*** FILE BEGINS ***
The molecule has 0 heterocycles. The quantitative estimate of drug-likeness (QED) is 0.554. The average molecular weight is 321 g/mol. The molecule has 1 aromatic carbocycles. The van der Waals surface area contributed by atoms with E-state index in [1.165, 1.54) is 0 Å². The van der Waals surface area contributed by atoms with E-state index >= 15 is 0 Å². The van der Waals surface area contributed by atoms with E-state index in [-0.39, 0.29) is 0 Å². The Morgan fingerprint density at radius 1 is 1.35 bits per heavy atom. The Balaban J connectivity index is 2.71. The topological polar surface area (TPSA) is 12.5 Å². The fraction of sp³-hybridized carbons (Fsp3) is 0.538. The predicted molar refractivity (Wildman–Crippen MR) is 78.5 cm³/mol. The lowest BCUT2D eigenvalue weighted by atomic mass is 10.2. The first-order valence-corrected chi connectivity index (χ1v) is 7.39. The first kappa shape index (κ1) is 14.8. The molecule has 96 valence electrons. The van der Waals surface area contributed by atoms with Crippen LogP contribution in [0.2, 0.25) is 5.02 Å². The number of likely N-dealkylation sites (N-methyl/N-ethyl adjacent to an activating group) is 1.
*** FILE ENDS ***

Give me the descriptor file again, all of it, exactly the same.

The molecule has 0 heterocycles. The quantitative estimate of drug-likeness (QED) is 0.554. The average molecular weight is 321 g/mol. The molecule has 1 aromatic carbocycles. The van der Waals surface area contributed by atoms with E-state index in [1.165, 1.54) is 0 Å². The van der Waals surface area contributed by atoms with E-state index >= 15 is 0 Å². The van der Waals surface area contributed by atoms with E-state index in [-0.39, 0.29) is 0 Å². The Morgan fingerprint density at radius 1 is 1.35 bits per heavy atom. The Balaban J connectivity index is 2.71. The topological polar surface area (TPSA) is 12.5 Å². The fraction of sp³-hybridized carbons (Fsp3) is 0.538. The predicted molar refractivity (Wildman–Crippen MR) is 78.5 cm³/mol. The lowest BCUT2D eigenvalue weighted by atomic mass is 10.2. The first-order valence-corrected chi connectivity index (χ1v) is 7.39. The first kappa shape index (κ1) is 14.8. The molecule has 96 valence electrons. The van der Waals surface area contributed by atoms with Crippen LogP contribution in [0.2, 0.25) is 5.02 Å². The number of likely N-dealkylation sites (N-methyl/N-ethyl adjacent to an activating group) is 1.